Mystery eBay PC hides SURPRISE | Nostalgia Nerd

This is a Mystery PC. I say mystery for 2
reasons. The first is that I found it on eBay and I don’t know what’s on it. – don’t ask me exactly why I bought it, but
there was something incredibly nostalgic about that case. It’d been sitting in my basket
for months, and despite the fairly high price tag, I needed to re-home it, and do something
with that dormant hardware. The second is because it’s a mish-mash of
parts. This case, that CD-ROM drive, the turbo button. It doesn’t fit. The mystery deepens
when you realise that an AMD K5 100MHz lies at the core of this beast. It’s clear that
this PC has a story. Like many PCs, it’s evolved with the owner. That yellowing isn’t discolouration
by the hands of UV radiation… it’s a part of this machine’s life. Those cracks around
the plastic, isn’t brittle plastic yielding to the unforgiving metal frame… it’s an
intertwining, an evolution of the case. That dirt in the corner of the floppy drive and
around the buttons isn’t everyday filth… it’s… yeah, ok it probably is, and that
broken plastic is actually a result of the absolutely inadequate packaging used to send
this thing from Hungary to the UK. Because that’s where this metal creation hails from.
You can see the badge says “Ready Computers, 1054 Budapest”, which is of course the nation’s
capital city. Why it has a cheese sticker on the side, I have no idea. But there’s no
denying that this thing looks the epitome of 90s retro. All of the 90s in one box. Opening her up, reveals the timeless circuitry,
ready to fire up once more. I mean, there’s also a loose speaker knocking about, but you
can see from where it fell. For now I’ll just disconnect it. Here’s the AMD K5, secured
under a small heat sink and fan. Connecting it to the outside world is an Intel PCIset
chipset and a 1995 Award BIOS. The PCI and ISA expansion slots are mostly bare, save
for a faithful Trident TVGA9000i video card. An incredibly common range of cards on base
PCs, and actually the very first video card I had myself. Housed in the top expansion
bay is that mighty 52X LG CD-ROM drive, interestingly both the CD-ROM and 270MB Conner Hard Drive
underneath are setup as Primary and secondary IDE master devices, no slaves here. Incidentally,
Conner Peripherals were acquired by Seagate in 1996. All of this splendour is powered
by a JNC Power Supply, packing a beefy 200W of pure POWER. Ok, we’ll need a monitor to find out what
secrets lie within. This Dell Trinitron will do nicely, as will this IBM keyboard. There
are no PS/2 or USB ports here, just a good old fashion DIN connector for the keyboard,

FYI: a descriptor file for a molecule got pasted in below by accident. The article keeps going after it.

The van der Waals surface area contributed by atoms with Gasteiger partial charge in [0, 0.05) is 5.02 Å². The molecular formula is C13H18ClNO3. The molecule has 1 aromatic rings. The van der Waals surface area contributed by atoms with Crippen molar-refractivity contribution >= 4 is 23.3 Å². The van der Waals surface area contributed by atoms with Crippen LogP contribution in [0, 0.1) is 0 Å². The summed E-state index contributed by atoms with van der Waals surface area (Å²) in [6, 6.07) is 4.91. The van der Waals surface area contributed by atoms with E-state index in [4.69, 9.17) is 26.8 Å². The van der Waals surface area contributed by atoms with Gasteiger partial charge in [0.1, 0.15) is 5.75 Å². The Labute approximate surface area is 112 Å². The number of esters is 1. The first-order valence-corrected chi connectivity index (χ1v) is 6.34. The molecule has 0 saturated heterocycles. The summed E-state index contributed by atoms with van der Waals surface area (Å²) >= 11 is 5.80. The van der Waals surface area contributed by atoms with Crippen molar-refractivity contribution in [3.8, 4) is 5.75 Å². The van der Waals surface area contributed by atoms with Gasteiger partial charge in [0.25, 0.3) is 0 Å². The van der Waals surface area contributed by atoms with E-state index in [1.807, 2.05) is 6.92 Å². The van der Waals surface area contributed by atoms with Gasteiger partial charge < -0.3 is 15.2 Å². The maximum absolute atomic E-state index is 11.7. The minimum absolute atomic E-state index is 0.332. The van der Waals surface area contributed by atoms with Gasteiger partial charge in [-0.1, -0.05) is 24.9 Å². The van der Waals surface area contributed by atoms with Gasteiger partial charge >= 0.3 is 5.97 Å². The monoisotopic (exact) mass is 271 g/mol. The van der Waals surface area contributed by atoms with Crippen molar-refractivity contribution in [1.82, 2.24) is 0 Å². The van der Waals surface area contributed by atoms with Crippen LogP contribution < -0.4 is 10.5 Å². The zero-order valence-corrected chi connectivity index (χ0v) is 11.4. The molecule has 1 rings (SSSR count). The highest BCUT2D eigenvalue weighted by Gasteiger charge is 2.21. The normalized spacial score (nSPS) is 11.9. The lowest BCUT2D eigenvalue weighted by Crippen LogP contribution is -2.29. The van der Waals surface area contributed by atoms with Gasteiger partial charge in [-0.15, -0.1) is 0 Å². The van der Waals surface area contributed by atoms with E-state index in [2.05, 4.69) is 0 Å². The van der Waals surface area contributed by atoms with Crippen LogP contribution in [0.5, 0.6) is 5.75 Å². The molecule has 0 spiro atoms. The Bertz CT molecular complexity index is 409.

and serial connections for whatever else takes your fancy. With everything ready, the first problem I
encountered was the power switch. It’s obviously taken a hefty knock in transport, which has
moved the switch away from the plastic housing. Pressing it delivers no response and no feedback.
Still I can undo this screw and then click the switch from here…. and there we have,
the sweet, sweet sounds of a 90s PC, booting. Listen to that hard drive spin up, the sounds
of the floppy drive. Obviously there’s no BIOS beep as I disconnected the speaker, but
it matters not, for all is well. 64MB of RAM means the triple memory check
takes a worthy amount of time, but then, we’re in. Well, actually, Windows ’95 didn’t seem
to like the Turbo button being deactivated. But a click and a reboot and we’re good to
go. Now, the turbo button was actually designed to slow faster machines down to run older
DOS games… you know, ones without decent speed compensation, but it would be incredibly
rare to find one on a Pentium era machine. They were generally found on 386 hardware,
possibly the odd 486, which tells me that this machine has almost certainly been expanded
past its years. Actually, before we get back to it, let’s
have a look at the BIOS…. ohhhh yes. Look at all these legacy options. I remember spending
hours playing around in this exact BIOS, with these settings. The options fill me with excitement
and possibility just looking at them. This was the early days of Plug & Play and you
still had to set aside your options for legacy cards. Amazing stuff. Anyway back to Windows loading. I don’t know who set this Windows ’95 colour